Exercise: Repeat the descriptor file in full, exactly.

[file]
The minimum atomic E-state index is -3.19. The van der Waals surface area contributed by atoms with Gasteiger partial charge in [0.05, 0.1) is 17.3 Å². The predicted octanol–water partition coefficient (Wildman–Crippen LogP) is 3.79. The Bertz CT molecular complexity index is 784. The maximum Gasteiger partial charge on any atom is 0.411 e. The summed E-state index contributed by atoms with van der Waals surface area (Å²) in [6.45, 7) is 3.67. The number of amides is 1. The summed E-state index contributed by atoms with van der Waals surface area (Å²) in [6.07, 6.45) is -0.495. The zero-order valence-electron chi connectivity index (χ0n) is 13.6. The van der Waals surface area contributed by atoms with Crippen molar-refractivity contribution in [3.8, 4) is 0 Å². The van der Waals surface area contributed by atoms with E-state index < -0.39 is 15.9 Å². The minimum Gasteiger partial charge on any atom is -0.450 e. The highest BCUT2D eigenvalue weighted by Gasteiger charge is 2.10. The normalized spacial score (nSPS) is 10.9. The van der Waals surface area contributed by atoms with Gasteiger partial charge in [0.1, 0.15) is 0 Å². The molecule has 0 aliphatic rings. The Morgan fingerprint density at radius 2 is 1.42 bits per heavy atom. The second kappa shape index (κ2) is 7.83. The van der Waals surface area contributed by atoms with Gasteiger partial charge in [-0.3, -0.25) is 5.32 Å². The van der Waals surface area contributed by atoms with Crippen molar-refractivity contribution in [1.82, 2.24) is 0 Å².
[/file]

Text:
The minimum atomic E-state index is -3.19. The van der Waals surface area contributed by atoms with Gasteiger partial charge in [0.05, 0.1) is 17.3 Å². The predicted octanol–water partition coefficient (Wildman–Crippen LogP) is 3.79. The Bertz CT molecular complexity index is 784. The maximum Gasteiger partial charge on any atom is 0.411 e. The summed E-state index contributed by atoms with van der Waals surface area (Å²) in [6.45, 7) is 3.67. The number of amides is 1. The summed E-state index contributed by atoms with van der Waals surface area (Å²) in [6.07, 6.45) is -0.495. The zero-order valence-electron chi connectivity index (χ0n) is 13.6. The van der Waals surface area contributed by atoms with Crippen molar-refractivity contribution in [3.8, 4) is 0 Å². The van der Waals surface area contributed by atoms with E-state index < -0.39 is 15.9 Å². The minimum Gasteiger partial charge on any atom is -0.450 e. The highest BCUT2D eigenvalue weighted by Gasteiger charge is 2.10. The normalized spacial score (nSPS) is 10.9. The van der Waals surface area contributed by atoms with Gasteiger partial charge in [0.1, 0.15) is 0 Å². The molecule has 0 aliphatic rings. The Morgan fingerprint density at radius 2 is 1.42 bits per heavy atom. The second kappa shape index (κ2) is 7.83. The van der Waals surface area contributed by atoms with Gasteiger partial charge in [-0.3, -0.25) is 5.32 Å². The van der Waals surface area contributed by atoms with Crippen molar-refractivity contribution in [1.82, 2.24) is 0 Å².